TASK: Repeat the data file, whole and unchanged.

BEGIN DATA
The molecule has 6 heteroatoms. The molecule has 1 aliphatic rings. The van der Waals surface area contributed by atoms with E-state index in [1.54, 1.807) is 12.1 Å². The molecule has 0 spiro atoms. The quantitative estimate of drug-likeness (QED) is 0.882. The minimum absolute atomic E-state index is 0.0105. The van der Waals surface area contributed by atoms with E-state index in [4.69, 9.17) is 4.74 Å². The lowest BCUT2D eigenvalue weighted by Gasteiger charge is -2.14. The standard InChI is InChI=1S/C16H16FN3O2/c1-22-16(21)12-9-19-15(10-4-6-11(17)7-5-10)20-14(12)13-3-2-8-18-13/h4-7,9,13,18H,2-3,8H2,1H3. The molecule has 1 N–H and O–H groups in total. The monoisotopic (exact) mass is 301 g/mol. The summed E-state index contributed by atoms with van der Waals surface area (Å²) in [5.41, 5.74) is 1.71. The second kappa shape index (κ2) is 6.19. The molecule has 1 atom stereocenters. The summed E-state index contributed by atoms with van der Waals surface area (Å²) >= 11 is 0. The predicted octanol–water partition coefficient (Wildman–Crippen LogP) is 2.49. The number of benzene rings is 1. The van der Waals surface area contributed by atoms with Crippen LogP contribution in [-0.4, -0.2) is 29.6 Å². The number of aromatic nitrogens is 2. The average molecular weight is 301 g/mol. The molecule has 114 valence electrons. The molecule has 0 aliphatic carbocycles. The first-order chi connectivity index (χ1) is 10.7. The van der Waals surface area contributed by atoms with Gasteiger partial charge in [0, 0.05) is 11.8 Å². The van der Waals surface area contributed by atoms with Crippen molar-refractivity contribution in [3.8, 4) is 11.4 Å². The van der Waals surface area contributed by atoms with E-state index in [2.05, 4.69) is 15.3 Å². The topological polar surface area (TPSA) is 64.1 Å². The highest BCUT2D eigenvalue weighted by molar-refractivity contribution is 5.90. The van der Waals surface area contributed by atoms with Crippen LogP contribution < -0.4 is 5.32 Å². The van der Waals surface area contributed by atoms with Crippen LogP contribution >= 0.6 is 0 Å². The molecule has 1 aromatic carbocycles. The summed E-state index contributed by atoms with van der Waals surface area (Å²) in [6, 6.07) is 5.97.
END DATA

The molecule has 6 heteroatoms. The molecule has 1 aliphatic rings. The van der Waals surface area contributed by atoms with E-state index in [1.54, 1.807) is 12.1 Å². The molecule has 0 spiro atoms. The quantitative estimate of drug-likeness (QED) is 0.882. The minimum absolute atomic E-state index is 0.0105. The van der Waals surface area contributed by atoms with E-state index in [4.69, 9.17) is 4.74 Å². The lowest BCUT2D eigenvalue weighted by Gasteiger charge is -2.14. The standard InChI is InChI=1S/C16H16FN3O2/c1-22-16(21)12-9-19-15(10-4-6-11(17)7-5-10)20-14(12)13-3-2-8-18-13/h4-7,9,13,18H,2-3,8H2,1H3. The molecule has 1 N–H and O–H groups in total. The monoisotopic (exact) mass is 301 g/mol. The summed E-state index contributed by atoms with van der Waals surface area (Å²) in [5.41, 5.74) is 1.71. The second kappa shape index (κ2) is 6.19. The molecule has 1 atom stereocenters. The summed E-state index contributed by atoms with van der Waals surface area (Å²) >= 11 is 0. The predicted octanol–water partition coefficient (Wildman–Crippen LogP) is 2.49. The number of benzene rings is 1. The van der Waals surface area contributed by atoms with Crippen LogP contribution in [-0.4, -0.2) is 29.6 Å². The number of aromatic nitrogens is 2. The average molecular weight is 301 g/mol. The molecule has 114 valence electrons. The molecule has 0 aliphatic carbocycles. The first-order chi connectivity index (χ1) is 10.7. The van der Waals surface area contributed by atoms with Gasteiger partial charge in [0, 0.05) is 11.8 Å². The van der Waals surface area contributed by atoms with Crippen molar-refractivity contribution in [3.8, 4) is 11.4 Å². The van der Waals surface area contributed by atoms with E-state index in [2.05, 4.69) is 15.3 Å². The topological polar surface area (TPSA) is 64.1 Å². The highest BCUT2D eigenvalue weighted by molar-refractivity contribution is 5.90. The van der Waals surface area contributed by atoms with Crippen LogP contribution < -0.4 is 5.32 Å². The van der Waals surface area contributed by atoms with Crippen LogP contribution >= 0.6 is 0 Å². The molecule has 1 aromatic carbocycles. The summed E-state index contributed by atoms with van der Waals surface area (Å²) in [6, 6.07) is 5.97.